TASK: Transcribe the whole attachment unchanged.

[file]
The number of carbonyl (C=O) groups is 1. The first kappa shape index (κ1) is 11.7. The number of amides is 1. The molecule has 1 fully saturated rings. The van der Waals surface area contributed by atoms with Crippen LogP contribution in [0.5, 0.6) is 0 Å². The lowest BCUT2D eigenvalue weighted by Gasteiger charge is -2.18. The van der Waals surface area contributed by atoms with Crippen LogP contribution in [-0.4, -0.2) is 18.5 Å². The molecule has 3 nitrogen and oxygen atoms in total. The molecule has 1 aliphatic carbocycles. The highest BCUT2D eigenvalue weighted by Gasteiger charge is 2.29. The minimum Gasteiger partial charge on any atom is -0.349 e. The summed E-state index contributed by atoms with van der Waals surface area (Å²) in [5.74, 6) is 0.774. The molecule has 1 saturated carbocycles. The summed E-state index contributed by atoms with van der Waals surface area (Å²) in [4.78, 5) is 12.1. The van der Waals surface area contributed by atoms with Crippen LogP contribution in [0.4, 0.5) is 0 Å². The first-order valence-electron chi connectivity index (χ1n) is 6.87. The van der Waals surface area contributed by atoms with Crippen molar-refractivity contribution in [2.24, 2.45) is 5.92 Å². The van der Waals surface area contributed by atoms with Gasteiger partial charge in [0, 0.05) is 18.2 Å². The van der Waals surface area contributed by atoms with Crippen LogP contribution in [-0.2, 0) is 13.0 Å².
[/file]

The number of carbonyl (C=O) groups is 1. The first kappa shape index (κ1) is 11.7. The number of amides is 1. The molecule has 1 fully saturated rings. The van der Waals surface area contributed by atoms with Crippen LogP contribution in [0.5, 0.6) is 0 Å². The lowest BCUT2D eigenvalue weighted by Gasteiger charge is -2.18. The van der Waals surface area contributed by atoms with Crippen LogP contribution in [-0.4, -0.2) is 18.5 Å². The molecule has 3 nitrogen and oxygen atoms in total. The molecule has 1 aliphatic carbocycles. The highest BCUT2D eigenvalue weighted by Gasteiger charge is 2.29. The minimum Gasteiger partial charge on any atom is -0.349 e. The summed E-state index contributed by atoms with van der Waals surface area (Å²) in [5.74, 6) is 0.774. The molecule has 1 saturated carbocycles. The summed E-state index contributed by atoms with van der Waals surface area (Å²) in [4.78, 5) is 12.1. The van der Waals surface area contributed by atoms with Crippen LogP contribution in [0.4, 0.5) is 0 Å². The first-order valence-electron chi connectivity index (χ1n) is 6.87. The van der Waals surface area contributed by atoms with Crippen molar-refractivity contribution in [2.24, 2.45) is 5.92 Å². The van der Waals surface area contributed by atoms with Gasteiger partial charge in [0, 0.05) is 18.2 Å². The van der Waals surface area contributed by atoms with Crippen LogP contribution in [-0.2, 0) is 13.0 Å².